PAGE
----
On a regular basis, we highlight content posted on other blogs that we feel would benefit our readers. This week's blog highlights include:
Steel Back Your Specification
On a subject many of us may not be tuned into, Michael Kerner at the Let's Fix Construction blog walks us through the importance of specifying, purchasing and installing the proper cold-formed steel framing members, including metal studs and structural framing. Conforming to standards is mission number one but conforming to the specification is also critical. Using a thinner metal than required could result in a structural failure. Furthermore, a stud may meet a building code standard and the minimum depth specified by the architect, but fails to meet the requirements of a fire-rated assembly. Check out the full post here to understand the issues in the metal stud example and what you can do to research the specific situations on your project.
Prefabrication in Healthcare Construction
J.E. Dunn shaved 3 months off the construction schedule as well as 20,481 man-hours to realize a $2 million savings by applying prefabrication on the Dell Seton Medical Center at the University of Texas in Austin. A tight working space and tight labor market provided some of the incentive; and the shorter on-site duration with reduced safety risks proved to be a major side benefit. The elements that were found to benefit by prefabrication included exterior skin panels and parapets, bathroom pods, headwalls and footwalls. The contractor used an empty warehouse seven miles from the jobsite to set up the fabrication facility, trucking in the finished units as needed. To learn more about how it was done and lessons learned, visit the generously shared case study here.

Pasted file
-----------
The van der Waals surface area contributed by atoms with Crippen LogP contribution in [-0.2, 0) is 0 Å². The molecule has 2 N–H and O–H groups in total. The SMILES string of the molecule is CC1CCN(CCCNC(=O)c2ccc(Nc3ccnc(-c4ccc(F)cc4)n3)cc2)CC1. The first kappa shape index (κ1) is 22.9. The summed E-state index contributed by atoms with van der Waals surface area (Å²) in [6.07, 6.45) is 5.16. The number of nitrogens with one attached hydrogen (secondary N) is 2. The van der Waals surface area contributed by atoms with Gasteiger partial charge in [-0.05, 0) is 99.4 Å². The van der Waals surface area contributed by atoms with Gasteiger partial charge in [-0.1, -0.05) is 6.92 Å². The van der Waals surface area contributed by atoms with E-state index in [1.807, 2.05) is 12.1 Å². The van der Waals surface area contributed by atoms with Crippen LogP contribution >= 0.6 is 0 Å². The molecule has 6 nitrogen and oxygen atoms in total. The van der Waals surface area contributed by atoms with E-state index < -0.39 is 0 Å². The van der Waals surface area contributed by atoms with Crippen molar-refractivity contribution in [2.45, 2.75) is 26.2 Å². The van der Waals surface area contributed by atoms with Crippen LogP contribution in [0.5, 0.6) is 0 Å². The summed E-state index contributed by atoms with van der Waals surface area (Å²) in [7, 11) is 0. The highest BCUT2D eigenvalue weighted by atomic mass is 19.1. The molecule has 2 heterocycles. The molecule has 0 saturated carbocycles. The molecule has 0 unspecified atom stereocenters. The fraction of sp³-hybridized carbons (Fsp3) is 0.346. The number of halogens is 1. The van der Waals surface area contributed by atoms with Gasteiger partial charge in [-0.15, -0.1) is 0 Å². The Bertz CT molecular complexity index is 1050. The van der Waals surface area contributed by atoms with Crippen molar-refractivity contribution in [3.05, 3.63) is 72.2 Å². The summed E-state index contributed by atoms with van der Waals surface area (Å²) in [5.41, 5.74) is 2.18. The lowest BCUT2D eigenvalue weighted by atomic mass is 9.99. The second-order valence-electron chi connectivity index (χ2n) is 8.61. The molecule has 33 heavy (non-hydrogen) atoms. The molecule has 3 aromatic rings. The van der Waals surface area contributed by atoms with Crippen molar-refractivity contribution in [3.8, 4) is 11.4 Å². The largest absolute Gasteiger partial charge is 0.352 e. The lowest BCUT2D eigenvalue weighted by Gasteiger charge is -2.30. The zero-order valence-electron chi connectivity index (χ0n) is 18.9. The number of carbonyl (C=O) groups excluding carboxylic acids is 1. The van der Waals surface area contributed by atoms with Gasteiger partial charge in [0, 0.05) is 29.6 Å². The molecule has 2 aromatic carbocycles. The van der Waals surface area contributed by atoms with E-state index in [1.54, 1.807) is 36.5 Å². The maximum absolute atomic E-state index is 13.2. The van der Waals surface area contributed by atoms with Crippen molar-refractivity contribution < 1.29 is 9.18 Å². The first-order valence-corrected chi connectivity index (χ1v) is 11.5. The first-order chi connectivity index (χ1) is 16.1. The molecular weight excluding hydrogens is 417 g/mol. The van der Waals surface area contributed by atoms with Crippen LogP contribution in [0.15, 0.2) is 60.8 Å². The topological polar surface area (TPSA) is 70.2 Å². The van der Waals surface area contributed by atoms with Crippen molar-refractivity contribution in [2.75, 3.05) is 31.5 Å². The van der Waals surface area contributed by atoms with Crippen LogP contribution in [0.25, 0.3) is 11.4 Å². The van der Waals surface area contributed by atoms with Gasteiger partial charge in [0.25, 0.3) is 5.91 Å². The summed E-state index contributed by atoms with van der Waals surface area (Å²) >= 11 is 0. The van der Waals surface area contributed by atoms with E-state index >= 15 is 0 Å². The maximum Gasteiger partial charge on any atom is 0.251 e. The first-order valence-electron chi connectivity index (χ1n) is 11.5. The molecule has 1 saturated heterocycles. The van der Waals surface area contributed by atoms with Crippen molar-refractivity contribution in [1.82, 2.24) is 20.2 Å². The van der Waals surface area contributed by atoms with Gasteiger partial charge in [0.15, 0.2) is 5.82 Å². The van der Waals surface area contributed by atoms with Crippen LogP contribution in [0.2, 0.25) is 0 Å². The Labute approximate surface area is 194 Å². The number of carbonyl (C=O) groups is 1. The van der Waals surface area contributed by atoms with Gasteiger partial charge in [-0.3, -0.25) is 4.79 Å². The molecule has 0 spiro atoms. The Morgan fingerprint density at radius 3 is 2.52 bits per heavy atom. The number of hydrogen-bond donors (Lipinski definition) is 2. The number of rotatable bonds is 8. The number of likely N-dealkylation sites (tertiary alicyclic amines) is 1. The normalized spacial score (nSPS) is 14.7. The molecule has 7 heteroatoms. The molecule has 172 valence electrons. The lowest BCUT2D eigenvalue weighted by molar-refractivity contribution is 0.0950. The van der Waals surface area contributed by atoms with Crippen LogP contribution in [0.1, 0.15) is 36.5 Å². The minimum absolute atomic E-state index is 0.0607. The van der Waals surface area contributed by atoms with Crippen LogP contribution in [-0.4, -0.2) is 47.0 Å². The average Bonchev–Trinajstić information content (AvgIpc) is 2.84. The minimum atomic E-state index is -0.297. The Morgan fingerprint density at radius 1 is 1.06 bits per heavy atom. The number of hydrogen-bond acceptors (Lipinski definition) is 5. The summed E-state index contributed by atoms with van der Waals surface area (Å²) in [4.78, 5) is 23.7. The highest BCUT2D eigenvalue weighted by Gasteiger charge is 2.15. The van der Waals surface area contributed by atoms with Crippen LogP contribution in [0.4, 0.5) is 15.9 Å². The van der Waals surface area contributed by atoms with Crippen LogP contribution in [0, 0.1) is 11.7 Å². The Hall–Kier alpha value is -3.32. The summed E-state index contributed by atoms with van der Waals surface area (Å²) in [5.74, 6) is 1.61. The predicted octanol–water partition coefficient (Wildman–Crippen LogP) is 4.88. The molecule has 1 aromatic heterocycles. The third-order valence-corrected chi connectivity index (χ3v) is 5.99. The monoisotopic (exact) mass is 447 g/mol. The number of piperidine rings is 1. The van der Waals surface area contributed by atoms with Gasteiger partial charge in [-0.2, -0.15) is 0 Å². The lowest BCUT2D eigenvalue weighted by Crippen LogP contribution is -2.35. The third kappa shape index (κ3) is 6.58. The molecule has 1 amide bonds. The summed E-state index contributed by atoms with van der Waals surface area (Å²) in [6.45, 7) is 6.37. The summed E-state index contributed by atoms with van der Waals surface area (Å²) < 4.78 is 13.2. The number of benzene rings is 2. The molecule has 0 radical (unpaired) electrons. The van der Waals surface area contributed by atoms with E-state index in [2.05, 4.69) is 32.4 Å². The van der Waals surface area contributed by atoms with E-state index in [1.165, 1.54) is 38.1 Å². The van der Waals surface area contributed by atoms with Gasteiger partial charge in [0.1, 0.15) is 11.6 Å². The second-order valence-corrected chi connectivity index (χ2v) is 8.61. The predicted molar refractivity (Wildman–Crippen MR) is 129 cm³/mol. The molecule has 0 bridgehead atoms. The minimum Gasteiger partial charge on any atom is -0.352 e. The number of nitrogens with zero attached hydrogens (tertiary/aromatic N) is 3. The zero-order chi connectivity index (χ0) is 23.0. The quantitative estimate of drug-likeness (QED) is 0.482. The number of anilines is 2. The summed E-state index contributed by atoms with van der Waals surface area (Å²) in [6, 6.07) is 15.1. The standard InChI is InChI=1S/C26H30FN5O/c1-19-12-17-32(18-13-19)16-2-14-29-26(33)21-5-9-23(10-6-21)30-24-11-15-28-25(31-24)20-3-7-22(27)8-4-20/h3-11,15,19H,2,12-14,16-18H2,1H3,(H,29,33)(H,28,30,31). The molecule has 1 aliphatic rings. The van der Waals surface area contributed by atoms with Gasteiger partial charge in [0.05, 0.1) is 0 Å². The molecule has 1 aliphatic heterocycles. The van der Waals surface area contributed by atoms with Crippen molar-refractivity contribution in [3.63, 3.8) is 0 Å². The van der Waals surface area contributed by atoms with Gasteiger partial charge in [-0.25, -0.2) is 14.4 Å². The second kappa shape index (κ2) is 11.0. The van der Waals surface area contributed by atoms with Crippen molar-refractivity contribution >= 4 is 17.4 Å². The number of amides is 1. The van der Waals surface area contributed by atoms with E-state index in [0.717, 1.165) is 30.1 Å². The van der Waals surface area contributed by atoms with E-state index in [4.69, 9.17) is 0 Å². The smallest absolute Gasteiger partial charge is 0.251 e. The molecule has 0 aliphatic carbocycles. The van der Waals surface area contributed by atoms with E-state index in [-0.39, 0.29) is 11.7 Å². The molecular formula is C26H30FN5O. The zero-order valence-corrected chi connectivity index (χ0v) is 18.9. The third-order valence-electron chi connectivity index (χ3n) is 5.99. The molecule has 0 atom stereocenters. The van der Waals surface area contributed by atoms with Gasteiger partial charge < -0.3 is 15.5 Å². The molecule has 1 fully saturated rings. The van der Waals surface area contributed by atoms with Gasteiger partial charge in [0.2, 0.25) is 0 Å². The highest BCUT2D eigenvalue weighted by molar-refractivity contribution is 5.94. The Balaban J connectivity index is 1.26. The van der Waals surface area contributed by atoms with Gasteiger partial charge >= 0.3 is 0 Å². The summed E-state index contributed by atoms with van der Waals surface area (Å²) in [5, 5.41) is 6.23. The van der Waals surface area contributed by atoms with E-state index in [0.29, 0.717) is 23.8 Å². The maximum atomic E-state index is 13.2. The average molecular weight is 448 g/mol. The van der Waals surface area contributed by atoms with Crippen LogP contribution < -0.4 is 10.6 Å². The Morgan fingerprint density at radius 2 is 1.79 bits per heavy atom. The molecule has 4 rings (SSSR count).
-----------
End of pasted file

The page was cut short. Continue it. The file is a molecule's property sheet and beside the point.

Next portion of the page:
Construction Career Days
Skilled labor shortages has been the subject of several stories both here and in the trade press over the past year. Last week, the Association of Construction Career Development (ACCD) held a Construction Career Days event in Phoenix, AZ that attracted more than 2,400 high-schoolers, some of whom traveled up to 300 miles to attend. This is a good sign and the construction community should endeavor to do more of these type events around the country. While it appears that ACCD may be unique to Arizona, the concept should be easily replicated. Visit azccd.com for more information.